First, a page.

Winter is the most rapidly changing season in the Arctic, causing widespread responses in freshwater ice and the ecosystems and communities that rely on frozen lakes and rivers. Freshwater ice dynamics—the formation, growth, and melt of ice—not only integrate winter climate conditions, but also impact permafrost, hydrology, greenhouse gas emissions, and human travel and subsistence.
Long-term observations document dramatic changes in ice thickness and breakup timing in lakes and rivers of northern latitudes. Such ice observations come from rigorous programs conducted by government and academic scientists using satellites, in situ sensors, and sophisticated field measurements, but also from lake- and river-side communities, school classrooms, and subsistence-users who watch these changes daily.
Through support from the National Science Foundation Navigating the New Arctic program, Fresh Eyes on Ice revitalizes existing freshwater ice datasets and expands observations in space and time through modern satellite, aerial, and in situ sensing techniques integrated with community-based monitoring teams. Winter field campaigns, dedicated social media and data sharing are connecting communities in boreal and arctic Alaska, making science education and outreach seamless components of this observing network.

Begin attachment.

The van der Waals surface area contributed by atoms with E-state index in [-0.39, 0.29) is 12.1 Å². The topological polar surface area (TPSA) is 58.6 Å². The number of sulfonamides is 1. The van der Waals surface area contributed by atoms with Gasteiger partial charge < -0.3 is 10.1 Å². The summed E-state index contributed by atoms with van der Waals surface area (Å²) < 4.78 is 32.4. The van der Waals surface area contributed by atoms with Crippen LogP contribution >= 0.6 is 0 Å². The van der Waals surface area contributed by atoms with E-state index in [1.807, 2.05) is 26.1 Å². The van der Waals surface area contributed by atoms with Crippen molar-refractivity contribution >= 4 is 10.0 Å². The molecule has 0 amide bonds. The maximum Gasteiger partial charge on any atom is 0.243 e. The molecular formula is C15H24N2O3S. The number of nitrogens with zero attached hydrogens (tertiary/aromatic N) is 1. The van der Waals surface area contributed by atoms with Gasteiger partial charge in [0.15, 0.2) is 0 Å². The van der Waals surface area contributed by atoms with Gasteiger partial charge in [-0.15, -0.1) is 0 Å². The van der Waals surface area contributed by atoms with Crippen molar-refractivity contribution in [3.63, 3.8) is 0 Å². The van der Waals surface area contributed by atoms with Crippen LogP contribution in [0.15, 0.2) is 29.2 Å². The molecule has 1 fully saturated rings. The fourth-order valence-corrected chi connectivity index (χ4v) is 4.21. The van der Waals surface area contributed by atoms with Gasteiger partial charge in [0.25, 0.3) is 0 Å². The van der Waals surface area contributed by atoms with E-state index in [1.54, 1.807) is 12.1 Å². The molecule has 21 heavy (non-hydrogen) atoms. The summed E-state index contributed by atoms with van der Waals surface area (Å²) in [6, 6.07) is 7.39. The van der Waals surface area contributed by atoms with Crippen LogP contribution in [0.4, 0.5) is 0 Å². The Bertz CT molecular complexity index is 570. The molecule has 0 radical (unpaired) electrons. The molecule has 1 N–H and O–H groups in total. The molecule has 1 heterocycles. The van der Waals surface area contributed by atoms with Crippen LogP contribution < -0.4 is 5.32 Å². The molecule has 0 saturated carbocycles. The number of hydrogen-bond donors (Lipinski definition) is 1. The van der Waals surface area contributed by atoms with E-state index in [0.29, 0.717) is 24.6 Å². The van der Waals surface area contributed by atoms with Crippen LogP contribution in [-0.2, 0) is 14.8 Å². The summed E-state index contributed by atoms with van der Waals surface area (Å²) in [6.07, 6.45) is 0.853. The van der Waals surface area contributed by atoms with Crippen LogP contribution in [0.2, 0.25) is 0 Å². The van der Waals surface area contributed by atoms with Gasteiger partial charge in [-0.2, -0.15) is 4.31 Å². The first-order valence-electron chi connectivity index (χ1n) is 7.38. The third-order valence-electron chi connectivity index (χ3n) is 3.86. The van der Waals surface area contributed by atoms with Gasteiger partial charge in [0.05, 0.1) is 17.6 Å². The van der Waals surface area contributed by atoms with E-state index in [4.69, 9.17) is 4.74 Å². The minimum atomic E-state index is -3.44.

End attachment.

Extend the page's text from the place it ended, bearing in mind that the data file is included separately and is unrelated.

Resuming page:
Additional support from NASA's Citizen Science for Earth Systems Program has enabled the project to partner with Tanana Chiefs Conference, National Weather Service Alaska Pacific River Forecast Center, the international citizen and community science program Global Learning and Observations to Benefit the Environment (GLOBE), and the Alaska Climate Adaptation Science Center Tribal Resilience Learning Network. Together, we are expanding the capacity for app-based photo observation of ice conditions to support river ice safety and flood forecasting and long-term research on changing ice conditions. We are also investing in ensuring that the project is meeting the needs of our river communities and researchers through a thorough needs-assessment process.